Background: Epidemiological studies have shown that total scores in depression screening scales change with age, but the mechanism underlying these age-related changes remains unclear. Previous research has indicated that item responses in depression screening scales exhibit characteristic distributions in the general population. We analyzed Patient Health Questionnaire-9 (PHQ-9) data from a representative survey conducted in the USA, to determine how the response pattern for each item changed with age and whether the pattern of responses contributed to age-related changes in total scores.
Methods: We analyzed PHQ-9 data for 17,274 participants in the 2011-2016 National Health and Nutrition Examination Survey. The PHQ-9 allows respondents to self-rate the frequency of depressive symptoms using a four-point scale ranging from "not at all" to "nearly every day".
Results: The lines for all nine item responses followed the same characteristic pattern across all age groups, which was marked by intersection at a single point between "not at all" and "several days" and parallel patterns between "several days" and "nearly every day" on a logarithmic scale. The probability of "nearly every day" showed a reverse U-shaped pattern, in that it was low from 12-29 years, increased during 30-50 years, and then decreased at ≥60 years. The age-related change in the probability of a response of "nearly every day" coincided with the trajectory of the PHQ-9 total scores.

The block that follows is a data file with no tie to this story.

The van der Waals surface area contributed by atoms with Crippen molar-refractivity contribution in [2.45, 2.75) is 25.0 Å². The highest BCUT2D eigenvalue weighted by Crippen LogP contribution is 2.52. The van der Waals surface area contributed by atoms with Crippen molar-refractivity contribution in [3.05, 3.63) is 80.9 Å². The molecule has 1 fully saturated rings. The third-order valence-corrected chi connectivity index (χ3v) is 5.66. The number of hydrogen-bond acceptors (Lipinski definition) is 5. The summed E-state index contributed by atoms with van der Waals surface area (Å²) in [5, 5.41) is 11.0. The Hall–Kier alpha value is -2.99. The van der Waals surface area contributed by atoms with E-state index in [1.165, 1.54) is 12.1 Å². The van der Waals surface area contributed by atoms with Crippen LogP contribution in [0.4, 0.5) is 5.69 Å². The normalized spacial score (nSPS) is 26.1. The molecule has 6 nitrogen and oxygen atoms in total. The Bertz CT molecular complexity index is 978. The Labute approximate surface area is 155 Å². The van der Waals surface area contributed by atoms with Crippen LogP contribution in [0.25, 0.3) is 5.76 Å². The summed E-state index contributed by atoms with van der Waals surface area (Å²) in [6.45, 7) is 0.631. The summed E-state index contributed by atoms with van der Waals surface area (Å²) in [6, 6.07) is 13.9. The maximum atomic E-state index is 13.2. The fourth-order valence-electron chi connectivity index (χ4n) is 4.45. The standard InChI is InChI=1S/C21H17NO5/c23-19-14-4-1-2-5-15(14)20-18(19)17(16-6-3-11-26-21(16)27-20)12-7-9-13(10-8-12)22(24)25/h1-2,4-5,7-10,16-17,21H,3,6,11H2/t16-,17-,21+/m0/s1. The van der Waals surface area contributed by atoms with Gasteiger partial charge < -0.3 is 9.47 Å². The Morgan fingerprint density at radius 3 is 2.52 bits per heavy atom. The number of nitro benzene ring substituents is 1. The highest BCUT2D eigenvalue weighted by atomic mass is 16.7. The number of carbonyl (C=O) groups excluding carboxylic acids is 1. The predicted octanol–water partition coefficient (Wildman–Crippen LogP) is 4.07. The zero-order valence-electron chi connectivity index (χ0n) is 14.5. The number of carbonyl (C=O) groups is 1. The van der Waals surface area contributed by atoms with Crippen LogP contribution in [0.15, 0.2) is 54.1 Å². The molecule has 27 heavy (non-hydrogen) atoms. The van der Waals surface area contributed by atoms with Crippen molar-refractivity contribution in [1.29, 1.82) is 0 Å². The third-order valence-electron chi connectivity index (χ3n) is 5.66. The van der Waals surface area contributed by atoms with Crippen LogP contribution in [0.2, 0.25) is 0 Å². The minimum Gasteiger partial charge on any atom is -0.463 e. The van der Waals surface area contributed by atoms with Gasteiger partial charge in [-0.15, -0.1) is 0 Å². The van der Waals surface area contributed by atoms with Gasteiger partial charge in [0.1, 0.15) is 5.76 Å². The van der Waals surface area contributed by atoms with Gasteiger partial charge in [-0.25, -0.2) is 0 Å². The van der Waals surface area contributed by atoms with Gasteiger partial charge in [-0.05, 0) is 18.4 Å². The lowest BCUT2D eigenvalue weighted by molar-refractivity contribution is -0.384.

Conclusions: This study demonstrated that item responses for the PHQ-9 followed a similar mathematical pattern across the adult lifespan. Moreover, our findings suggested that the probability of a response of "nearly every day" played an important role in age-related changes in PHQ-9 total scores across adulthood.
Keywords: Patient Health Questionnaire-9; age; depression; depression screening tools; depressive symptom severity; item response; ordinal scale.
Copyright © 2020 Tomitaka, Kawasaki, Ide, Akutagawa, Ono and Furukawa.